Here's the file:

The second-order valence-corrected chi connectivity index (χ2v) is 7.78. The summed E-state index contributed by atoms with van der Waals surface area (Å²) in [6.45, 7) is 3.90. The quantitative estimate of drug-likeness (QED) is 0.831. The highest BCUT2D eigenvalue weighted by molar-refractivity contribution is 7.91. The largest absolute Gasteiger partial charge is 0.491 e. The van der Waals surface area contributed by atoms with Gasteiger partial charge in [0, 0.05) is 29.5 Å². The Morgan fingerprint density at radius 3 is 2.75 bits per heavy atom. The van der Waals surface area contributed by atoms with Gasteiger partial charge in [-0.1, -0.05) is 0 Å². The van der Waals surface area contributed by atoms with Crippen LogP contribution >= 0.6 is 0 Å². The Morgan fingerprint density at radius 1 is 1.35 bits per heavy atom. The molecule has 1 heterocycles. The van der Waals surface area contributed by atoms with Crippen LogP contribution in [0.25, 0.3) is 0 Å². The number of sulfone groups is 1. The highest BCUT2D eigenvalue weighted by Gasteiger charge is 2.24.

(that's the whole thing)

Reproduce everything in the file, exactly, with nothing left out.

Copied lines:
The second-order valence-corrected chi connectivity index (χ2v) is 7.78. The summed E-state index contributed by atoms with van der Waals surface area (Å²) in [6.45, 7) is 3.90. The quantitative estimate of drug-likeness (QED) is 0.831. The highest BCUT2D eigenvalue weighted by molar-refractivity contribution is 7.91. The largest absolute Gasteiger partial charge is 0.491 e. The van der Waals surface area contributed by atoms with Gasteiger partial charge in [0, 0.05) is 29.5 Å². The Morgan fingerprint density at radius 3 is 2.75 bits per heavy atom. The van der Waals surface area contributed by atoms with Gasteiger partial charge in [-0.1, -0.05) is 0 Å². The van der Waals surface area contributed by atoms with Crippen LogP contribution >= 0.6 is 0 Å². The Morgan fingerprint density at radius 1 is 1.35 bits per heavy atom. The molecule has 1 heterocycles. The van der Waals surface area contributed by atoms with Crippen LogP contribution in [0.25, 0.3) is 0 Å². The number of sulfone groups is 1. The highest BCUT2D eigenvalue weighted by Gasteiger charge is 2.24.